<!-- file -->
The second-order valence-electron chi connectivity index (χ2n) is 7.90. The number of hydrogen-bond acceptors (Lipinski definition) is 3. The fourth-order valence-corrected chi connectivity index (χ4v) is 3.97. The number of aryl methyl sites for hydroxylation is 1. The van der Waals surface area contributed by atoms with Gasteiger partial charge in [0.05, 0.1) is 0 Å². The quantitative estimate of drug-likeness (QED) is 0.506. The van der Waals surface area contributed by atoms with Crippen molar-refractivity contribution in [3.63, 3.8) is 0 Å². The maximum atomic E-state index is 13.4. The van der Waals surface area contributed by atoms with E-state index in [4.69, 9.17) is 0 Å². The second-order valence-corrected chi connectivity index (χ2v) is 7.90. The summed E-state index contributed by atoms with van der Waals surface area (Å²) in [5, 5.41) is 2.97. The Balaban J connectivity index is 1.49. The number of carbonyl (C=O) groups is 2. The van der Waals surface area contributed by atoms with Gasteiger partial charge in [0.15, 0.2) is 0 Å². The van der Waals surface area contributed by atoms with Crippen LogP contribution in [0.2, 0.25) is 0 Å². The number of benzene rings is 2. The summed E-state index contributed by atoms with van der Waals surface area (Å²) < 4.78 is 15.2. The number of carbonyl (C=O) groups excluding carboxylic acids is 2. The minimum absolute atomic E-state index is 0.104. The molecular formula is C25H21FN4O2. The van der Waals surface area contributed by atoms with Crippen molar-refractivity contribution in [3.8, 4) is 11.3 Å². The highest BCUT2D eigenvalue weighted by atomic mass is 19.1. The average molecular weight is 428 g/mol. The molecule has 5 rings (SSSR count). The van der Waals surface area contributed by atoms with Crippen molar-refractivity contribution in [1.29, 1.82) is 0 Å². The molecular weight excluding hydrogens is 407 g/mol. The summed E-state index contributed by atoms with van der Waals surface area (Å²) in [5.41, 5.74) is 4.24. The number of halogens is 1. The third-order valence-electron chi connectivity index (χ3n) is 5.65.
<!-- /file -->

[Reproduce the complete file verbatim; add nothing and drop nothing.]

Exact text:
The second-order valence-electron chi connectivity index (χ2n) is 7.90. The number of hydrogen-bond acceptors (Lipinski definition) is 3. The fourth-order valence-corrected chi connectivity index (χ4v) is 3.97. The number of aryl methyl sites for hydroxylation is 1. The van der Waals surface area contributed by atoms with Gasteiger partial charge in [0.05, 0.1) is 0 Å². The quantitative estimate of drug-likeness (QED) is 0.506. The van der Waals surface area contributed by atoms with Crippen molar-refractivity contribution in [3.63, 3.8) is 0 Å². The maximum atomic E-state index is 13.4. The van der Waals surface area contributed by atoms with E-state index in [4.69, 9.17) is 0 Å². The second-order valence-corrected chi connectivity index (χ2v) is 7.90. The summed E-state index contributed by atoms with van der Waals surface area (Å²) in [5, 5.41) is 2.97. The Balaban J connectivity index is 1.49. The number of carbonyl (C=O) groups is 2. The van der Waals surface area contributed by atoms with Gasteiger partial charge in [0.15, 0.2) is 0 Å². The van der Waals surface area contributed by atoms with Crippen LogP contribution in [0.2, 0.25) is 0 Å². The number of benzene rings is 2. The summed E-state index contributed by atoms with van der Waals surface area (Å²) < 4.78 is 15.2. The number of carbonyl (C=O) groups excluding carboxylic acids is 2. The minimum absolute atomic E-state index is 0.104. The molecular formula is C25H21FN4O2. The van der Waals surface area contributed by atoms with Crippen molar-refractivity contribution in [3.8, 4) is 11.3 Å². The highest BCUT2D eigenvalue weighted by atomic mass is 19.1. The average molecular weight is 428 g/mol. The molecule has 5 rings (SSSR count). The van der Waals surface area contributed by atoms with Crippen molar-refractivity contribution in [1.29, 1.82) is 0 Å². The molecular weight excluding hydrogens is 407 g/mol. The summed E-state index contributed by atoms with van der Waals surface area (Å²) in [5.41, 5.74) is 4.24. The number of halogens is 1. The third-order valence-electron chi connectivity index (χ3n) is 5.65.